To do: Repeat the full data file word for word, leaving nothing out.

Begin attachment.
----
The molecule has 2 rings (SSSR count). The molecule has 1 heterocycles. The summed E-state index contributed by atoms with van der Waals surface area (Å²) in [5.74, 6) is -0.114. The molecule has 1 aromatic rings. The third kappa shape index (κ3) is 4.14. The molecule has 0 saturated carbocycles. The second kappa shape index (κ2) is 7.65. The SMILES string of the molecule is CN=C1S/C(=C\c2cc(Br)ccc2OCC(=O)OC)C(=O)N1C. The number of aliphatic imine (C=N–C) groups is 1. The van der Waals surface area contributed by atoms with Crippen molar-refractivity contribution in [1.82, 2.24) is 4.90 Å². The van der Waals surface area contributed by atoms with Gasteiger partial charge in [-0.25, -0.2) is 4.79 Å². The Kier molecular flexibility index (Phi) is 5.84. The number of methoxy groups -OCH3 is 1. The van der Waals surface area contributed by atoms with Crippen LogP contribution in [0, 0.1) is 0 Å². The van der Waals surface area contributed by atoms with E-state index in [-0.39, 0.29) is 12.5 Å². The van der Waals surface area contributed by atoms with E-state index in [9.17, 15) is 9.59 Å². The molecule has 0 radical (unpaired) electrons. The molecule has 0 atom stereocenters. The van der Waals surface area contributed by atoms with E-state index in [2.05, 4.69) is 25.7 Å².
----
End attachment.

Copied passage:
The molecule has 2 rings (SSSR count). The molecule has 1 heterocycles. The summed E-state index contributed by atoms with van der Waals surface area (Å²) in [5.74, 6) is -0.114. The molecule has 1 aromatic rings. The third kappa shape index (κ3) is 4.14. The molecule has 0 saturated carbocycles. The second kappa shape index (κ2) is 7.65. The SMILES string of the molecule is CN=C1S/C(=C\c2cc(Br)ccc2OCC(=O)OC)C(=O)N1C. The number of aliphatic imine (C=N–C) groups is 1. The van der Waals surface area contributed by atoms with Crippen molar-refractivity contribution in [1.82, 2.24) is 4.90 Å². The van der Waals surface area contributed by atoms with Gasteiger partial charge in [-0.25, -0.2) is 4.79 Å². The Kier molecular flexibility index (Phi) is 5.84. The number of methoxy groups -OCH3 is 1. The van der Waals surface area contributed by atoms with Crippen LogP contribution in [0, 0.1) is 0 Å². The van der Waals surface area contributed by atoms with E-state index in [-0.39, 0.29) is 12.5 Å². The van der Waals surface area contributed by atoms with E-state index in [9.17, 15) is 9.59 Å². The molecule has 0 radical (unpaired) electrons. The molecule has 0 atom stereocenters. The van der Waals surface area contributed by atoms with E-state index in [2.05, 4.69) is 25.7 Å².